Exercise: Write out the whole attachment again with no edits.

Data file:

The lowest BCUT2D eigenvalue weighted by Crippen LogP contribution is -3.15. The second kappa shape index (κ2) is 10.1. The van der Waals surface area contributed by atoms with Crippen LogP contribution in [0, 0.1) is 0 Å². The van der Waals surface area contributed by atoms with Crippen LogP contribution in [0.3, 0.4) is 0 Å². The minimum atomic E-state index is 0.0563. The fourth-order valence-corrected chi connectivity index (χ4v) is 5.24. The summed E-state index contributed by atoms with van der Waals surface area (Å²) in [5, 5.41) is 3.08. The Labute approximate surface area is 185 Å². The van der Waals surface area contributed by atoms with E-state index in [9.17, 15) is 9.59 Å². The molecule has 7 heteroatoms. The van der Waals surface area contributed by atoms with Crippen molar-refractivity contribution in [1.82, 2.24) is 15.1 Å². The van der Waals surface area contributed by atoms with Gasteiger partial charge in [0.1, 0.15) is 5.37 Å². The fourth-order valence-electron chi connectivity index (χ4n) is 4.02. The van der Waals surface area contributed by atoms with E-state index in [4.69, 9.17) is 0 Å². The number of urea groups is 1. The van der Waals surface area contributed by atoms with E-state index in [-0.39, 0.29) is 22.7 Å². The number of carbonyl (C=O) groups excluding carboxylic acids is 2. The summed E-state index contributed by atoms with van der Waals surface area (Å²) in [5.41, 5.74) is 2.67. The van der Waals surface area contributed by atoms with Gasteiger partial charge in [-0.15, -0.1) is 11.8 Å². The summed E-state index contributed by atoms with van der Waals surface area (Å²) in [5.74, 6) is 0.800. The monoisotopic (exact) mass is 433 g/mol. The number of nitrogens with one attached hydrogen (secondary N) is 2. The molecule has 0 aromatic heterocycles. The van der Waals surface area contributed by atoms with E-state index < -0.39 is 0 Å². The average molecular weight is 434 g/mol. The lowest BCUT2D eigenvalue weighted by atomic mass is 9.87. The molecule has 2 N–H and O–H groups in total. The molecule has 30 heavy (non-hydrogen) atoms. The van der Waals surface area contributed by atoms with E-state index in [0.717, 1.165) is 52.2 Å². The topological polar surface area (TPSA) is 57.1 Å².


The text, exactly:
The lowest BCUT2D eigenvalue weighted by Crippen LogP contribution is -3.15. The second kappa shape index (κ2) is 10.1. The van der Waals surface area contributed by atoms with Crippen LogP contribution in [0, 0.1) is 0 Å². The van der Waals surface area contributed by atoms with Crippen LogP contribution in [0.3, 0.4) is 0 Å². The minimum atomic E-state index is 0.0563. The fourth-order valence-corrected chi connectivity index (χ4v) is 5.24. The summed E-state index contributed by atoms with van der Waals surface area (Å²) in [5, 5.41) is 3.08. The Labute approximate surface area is 185 Å². The van der Waals surface area contributed by atoms with E-state index in [9.17, 15) is 9.59 Å². The molecule has 7 heteroatoms. The van der Waals surface area contributed by atoms with Crippen molar-refractivity contribution in [1.82, 2.24) is 15.1 Å². The van der Waals surface area contributed by atoms with Gasteiger partial charge in [0.1, 0.15) is 5.37 Å². The fourth-order valence-electron chi connectivity index (χ4n) is 4.02. The van der Waals surface area contributed by atoms with E-state index in [4.69, 9.17) is 0 Å². The number of urea groups is 1. The van der Waals surface area contributed by atoms with E-state index in [-0.39, 0.29) is 22.7 Å². The number of carbonyl (C=O) groups excluding carboxylic acids is 2. The summed E-state index contributed by atoms with van der Waals surface area (Å²) in [5.41, 5.74) is 2.67. The van der Waals surface area contributed by atoms with Gasteiger partial charge in [-0.15, -0.1) is 11.8 Å². The summed E-state index contributed by atoms with van der Waals surface area (Å²) in [5.74, 6) is 0.800. The monoisotopic (exact) mass is 433 g/mol. The number of nitrogens with one attached hydrogen (secondary N) is 2. The molecule has 0 aromatic heterocycles. The van der Waals surface area contributed by atoms with E-state index < -0.39 is 0 Å². The average molecular weight is 434 g/mol. The lowest BCUT2D eigenvalue weighted by atomic mass is 9.87. The molecule has 2 N–H and O–H groups in total. The molecule has 30 heavy (non-hydrogen) atoms. The van der Waals surface area contributed by atoms with E-state index in [0.717, 1.165) is 52.2 Å². The topological polar surface area (TPSA) is 57.1 Å².